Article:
5STATEN ISLAND(ex USCGC NORTHWIND (i), WAG 278 ex CR 96), comm. 26 Feb 1944 and immediately Lend-Leased at San Pedro to the USSR as SEVERNYY VETER (North Wind). Under the Main Directorate of the Northern Sea Route her wartime operations ranged from Petropavlovsk-Kamchatka in the east to the White Sea in the west. Renamed KAPITAN BELOUSOV 21 May 1945. Returned to U.S. Navy custody at Bremerhaven 19 Dec 1951, listed 1 Jan 1952 as NORTHWIND (AGB 5), and comm. 26 Jan 1952. On 15 Apr 1952 the ex-Coast Guard icebreaker NORTHWIND (i) was renamed STATEN ISLAND. Trf. to the Coast Guard as STATEN ISLAND (WAGB 278) and comm. 1 Feb 1966. Decomm. 15 Nov 1974, sold 14 May 1975.
6WESTWIND(ex USCGC WESTWIND, WAG 281 ex CR 99, comm. 18 Sep 1944). Lend-Leased to the USSR 21 Feb 1945 at Tacoma as SEVERNYY POLYUS (North Pole). She was assigned to the Vladivostok Arctic Shipping Company of the Main Directorate of the Northern Sea Route and penetrated to 73˚44' north during a 1946 expedition in the Chukchi and East Siberian seas. Returned to U.S. Navy custody at Bremerhaven 19 Dec 1951 and listed 1 Jan 1952 as WESTWIND (AGB 6). Assigned to the Coast Guard on 19 Mar 1952 and comm. by them on 22 Sep 1952 as WESTWIND (WAGB 281). Major refit 1973-74 (re-engined with Enterprise diesels) with the second NORTHWIND. Decomm. 29 Feb 1988, sold by MA 28 Sep 1988, delivered to a Dutch buyer 29 Oct 1988, completed BU in Taiwan 25 Nov 1989.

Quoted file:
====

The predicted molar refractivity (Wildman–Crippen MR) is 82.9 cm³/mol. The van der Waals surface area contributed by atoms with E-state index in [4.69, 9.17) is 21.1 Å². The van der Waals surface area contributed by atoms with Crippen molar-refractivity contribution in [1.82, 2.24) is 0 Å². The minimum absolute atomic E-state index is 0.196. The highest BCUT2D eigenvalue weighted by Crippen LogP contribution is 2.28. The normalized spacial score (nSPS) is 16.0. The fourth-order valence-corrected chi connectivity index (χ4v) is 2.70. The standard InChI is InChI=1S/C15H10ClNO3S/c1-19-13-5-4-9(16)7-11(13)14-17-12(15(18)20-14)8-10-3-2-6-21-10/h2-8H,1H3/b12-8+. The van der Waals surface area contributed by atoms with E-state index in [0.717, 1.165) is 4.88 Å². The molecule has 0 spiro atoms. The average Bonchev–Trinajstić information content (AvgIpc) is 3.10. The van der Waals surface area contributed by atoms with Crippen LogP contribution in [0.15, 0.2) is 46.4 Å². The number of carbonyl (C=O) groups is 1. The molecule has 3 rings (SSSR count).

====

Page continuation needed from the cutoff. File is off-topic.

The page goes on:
Page Notes:
Compiled: 18 Oct 2021
© Stephen S. Roberts, 2021
Special sources: "Wind-class Icebreakers, Red, White, and Gray," by Captain Terry Tilton, USN, Ret., in PowerShips (the journal of the Steamship Historical Society of America) No. 307 (Fall 2018) pp. 24-33 and No. 309 (Spring 2019) pp. 40-51. See also the two books on Coast Guard ships by Robert L. Scheina.